Rhode Island Medical Imaging

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Thyroid Biopsy

What is the thyroid?
The thyroid is a butterfly shaped endocrine gland that is normally located in the lower front of the neck. The thyroid’s job is to produce hormones that are secreted into the blood and carried to every tissue in the body. Thyroid hormones help the body use energy, stay warm and keep the brain, heart, muscles, and other organs working properly.

Thyroid biopsy
A thyroid biopsy is a procedure in which a small sample of tissue is removed from the thyroid gland and examined under a microscope.

Why do you need a thyroid biopsy?
A thyroid biopsy is done to determine the cause of a lump or nodule found in the thyroid gland. Lumps in the thyroid gland may be discovered during a physical examination or seen on a thyroid ultrasound.

How the biopsy is done
During the test, you will lie on your back with a pillow under your shoulders, your head tipped backward, and your neck extended. This position pushes the thyroid gland forward, making it easier to perform the biopsy. It is important to remain very still during the procedure. Try not to cough or swallow when the needle is in place.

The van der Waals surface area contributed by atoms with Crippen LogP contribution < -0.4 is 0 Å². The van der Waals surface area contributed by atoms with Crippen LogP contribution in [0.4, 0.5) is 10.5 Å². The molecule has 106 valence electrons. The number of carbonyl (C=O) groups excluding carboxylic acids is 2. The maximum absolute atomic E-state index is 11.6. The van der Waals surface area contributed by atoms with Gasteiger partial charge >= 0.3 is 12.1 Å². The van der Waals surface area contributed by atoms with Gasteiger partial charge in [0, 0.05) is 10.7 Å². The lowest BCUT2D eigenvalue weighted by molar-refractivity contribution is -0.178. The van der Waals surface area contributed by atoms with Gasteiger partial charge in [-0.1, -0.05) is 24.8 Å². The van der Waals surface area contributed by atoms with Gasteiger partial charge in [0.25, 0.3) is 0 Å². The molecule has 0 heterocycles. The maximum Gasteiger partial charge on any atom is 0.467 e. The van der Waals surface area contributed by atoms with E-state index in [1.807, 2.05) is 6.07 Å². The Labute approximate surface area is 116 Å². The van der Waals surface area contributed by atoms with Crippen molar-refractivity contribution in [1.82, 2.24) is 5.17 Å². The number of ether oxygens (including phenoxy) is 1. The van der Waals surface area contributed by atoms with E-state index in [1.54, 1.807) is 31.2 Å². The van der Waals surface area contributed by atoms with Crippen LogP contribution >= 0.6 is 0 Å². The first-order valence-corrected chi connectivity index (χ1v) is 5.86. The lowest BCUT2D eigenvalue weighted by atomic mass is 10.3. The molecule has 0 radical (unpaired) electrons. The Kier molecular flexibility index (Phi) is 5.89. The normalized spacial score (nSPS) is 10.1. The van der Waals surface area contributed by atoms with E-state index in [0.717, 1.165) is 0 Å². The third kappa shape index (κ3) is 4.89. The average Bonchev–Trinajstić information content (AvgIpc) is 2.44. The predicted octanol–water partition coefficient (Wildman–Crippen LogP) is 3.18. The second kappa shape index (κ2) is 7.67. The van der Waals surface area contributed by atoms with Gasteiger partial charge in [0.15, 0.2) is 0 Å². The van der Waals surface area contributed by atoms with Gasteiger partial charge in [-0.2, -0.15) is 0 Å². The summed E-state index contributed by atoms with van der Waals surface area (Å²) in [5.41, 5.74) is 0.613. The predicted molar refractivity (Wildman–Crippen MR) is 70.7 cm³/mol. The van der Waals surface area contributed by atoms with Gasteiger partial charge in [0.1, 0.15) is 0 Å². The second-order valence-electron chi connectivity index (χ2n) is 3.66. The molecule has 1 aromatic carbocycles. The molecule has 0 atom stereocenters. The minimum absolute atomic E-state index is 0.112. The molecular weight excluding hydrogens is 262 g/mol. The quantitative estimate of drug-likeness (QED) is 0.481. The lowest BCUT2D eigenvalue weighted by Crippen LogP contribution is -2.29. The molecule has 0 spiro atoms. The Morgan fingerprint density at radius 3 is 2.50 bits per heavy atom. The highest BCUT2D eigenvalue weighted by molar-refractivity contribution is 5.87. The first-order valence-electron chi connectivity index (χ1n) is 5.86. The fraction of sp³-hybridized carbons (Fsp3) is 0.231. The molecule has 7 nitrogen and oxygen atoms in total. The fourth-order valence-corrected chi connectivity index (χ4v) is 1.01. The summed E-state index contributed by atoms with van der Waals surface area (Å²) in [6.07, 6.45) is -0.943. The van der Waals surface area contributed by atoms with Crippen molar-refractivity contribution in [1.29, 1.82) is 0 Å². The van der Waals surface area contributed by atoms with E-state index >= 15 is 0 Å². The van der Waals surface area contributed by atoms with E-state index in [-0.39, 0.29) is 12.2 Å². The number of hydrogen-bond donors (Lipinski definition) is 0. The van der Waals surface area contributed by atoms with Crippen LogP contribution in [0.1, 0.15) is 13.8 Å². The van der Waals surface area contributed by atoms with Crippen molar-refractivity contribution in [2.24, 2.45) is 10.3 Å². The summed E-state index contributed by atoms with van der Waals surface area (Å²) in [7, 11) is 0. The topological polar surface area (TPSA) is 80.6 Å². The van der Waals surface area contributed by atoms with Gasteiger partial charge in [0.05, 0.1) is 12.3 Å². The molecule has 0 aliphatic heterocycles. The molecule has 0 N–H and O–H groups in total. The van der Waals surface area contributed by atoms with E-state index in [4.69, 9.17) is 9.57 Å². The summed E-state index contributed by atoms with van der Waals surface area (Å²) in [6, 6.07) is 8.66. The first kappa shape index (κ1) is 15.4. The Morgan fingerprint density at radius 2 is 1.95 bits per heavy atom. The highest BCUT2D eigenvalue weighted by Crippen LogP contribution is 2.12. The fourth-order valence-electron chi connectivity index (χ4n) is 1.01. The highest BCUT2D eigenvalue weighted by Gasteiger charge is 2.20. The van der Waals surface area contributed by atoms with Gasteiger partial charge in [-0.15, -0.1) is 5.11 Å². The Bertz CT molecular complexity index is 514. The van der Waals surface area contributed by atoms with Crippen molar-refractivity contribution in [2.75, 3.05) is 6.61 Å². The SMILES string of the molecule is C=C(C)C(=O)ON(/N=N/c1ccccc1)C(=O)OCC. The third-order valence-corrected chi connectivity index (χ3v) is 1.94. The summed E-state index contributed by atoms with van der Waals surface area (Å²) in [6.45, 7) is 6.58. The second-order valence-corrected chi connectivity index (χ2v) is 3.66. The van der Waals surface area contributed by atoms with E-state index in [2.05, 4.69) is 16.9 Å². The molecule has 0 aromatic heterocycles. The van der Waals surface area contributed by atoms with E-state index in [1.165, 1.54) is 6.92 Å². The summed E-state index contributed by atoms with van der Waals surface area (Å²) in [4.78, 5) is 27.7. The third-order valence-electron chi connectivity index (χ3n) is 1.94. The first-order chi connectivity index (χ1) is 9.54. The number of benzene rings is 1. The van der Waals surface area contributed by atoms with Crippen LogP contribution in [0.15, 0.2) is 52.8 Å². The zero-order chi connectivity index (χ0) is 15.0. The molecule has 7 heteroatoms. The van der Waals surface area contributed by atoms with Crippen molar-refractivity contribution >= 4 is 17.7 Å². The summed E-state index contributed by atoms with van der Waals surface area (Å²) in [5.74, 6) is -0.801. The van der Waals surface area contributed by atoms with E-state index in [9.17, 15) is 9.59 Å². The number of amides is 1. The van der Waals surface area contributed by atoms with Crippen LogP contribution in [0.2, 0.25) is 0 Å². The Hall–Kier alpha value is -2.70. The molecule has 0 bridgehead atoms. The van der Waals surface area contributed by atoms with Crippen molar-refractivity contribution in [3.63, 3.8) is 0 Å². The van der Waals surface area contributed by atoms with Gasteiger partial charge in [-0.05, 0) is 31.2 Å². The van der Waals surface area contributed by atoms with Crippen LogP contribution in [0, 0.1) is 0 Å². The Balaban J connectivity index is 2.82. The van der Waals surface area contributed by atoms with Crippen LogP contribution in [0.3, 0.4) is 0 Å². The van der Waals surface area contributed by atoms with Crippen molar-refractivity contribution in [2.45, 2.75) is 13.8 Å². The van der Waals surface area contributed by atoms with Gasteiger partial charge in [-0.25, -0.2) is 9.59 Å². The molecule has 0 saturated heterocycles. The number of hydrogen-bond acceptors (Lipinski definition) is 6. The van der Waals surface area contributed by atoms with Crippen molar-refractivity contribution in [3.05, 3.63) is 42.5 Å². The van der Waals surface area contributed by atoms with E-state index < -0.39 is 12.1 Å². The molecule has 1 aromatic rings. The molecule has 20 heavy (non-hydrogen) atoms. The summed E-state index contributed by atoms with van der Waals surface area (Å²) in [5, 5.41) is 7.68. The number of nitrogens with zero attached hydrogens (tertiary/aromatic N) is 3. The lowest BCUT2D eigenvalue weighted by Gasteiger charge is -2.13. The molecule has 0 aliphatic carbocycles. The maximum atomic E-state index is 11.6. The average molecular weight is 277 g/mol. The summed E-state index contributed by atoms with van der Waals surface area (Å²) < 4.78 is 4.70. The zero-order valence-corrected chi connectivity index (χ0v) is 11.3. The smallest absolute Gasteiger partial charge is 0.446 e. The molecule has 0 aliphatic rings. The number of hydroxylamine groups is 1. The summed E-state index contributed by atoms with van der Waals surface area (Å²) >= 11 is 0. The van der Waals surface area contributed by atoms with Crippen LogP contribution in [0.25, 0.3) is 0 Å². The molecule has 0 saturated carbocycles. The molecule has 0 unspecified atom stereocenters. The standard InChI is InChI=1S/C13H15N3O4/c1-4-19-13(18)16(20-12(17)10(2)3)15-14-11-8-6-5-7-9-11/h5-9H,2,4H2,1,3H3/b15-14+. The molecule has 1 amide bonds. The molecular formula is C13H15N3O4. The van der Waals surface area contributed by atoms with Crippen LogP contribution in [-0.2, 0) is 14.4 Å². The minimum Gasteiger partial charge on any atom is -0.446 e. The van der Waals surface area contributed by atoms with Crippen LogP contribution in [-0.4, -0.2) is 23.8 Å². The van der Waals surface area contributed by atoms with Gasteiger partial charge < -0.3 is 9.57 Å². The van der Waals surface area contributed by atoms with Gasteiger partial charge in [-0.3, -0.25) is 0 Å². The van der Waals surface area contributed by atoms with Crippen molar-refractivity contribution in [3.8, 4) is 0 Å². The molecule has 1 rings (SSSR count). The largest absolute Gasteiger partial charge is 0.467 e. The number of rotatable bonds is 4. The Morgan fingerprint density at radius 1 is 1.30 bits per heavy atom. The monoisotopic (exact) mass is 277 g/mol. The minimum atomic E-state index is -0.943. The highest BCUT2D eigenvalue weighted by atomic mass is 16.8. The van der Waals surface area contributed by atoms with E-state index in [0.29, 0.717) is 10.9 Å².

• Before a needle biopsy, your radiologist will clean the skin over your thyroid gland with antiseptic solution
• Using ultrasound guidance, your radiologist then inserts a thin needle into your thyroid gland and removes a small amount of thyroid cells into the needle. This will be repeated several times. A needle biopsy takes about 5 to 10 minutes.
• Cells from your thyroid gland are sent to a laboratory for examination.
• After a needle biopsy, the biopsy site is covered with a clean bandage.

Your doctor will communicate the results with you in a few days.

RIMI Thyroid Biopsy Brochure

About RIMI
Latest News & Updates
SNMMI Announces Ones to Watch 2020 & selections include RIMI’s Dr. Dibble
Posted: 03.11.20

SNMMI (Society of Nuclear Medicine & Molecular Imaging) announces annual list of 30 early career professionals selected as “Ones to Watch” in 2020 including RIMI rad Dr. Liz Dibble.

JAMA: Comparison of Abbreviated Breast MRI vs Digital Breast Tomosynthesis
Posted: 02.26.20

RIMI rad Dr. Robert C. Ward has co-authored a trial published in The Journal of the American Medical Association (JAMA). This study compares the screening performance of abbreviated breast magnetic resonance imaging (MRI) and digital breast tomosynthesis (DBT) in women with dense breasts.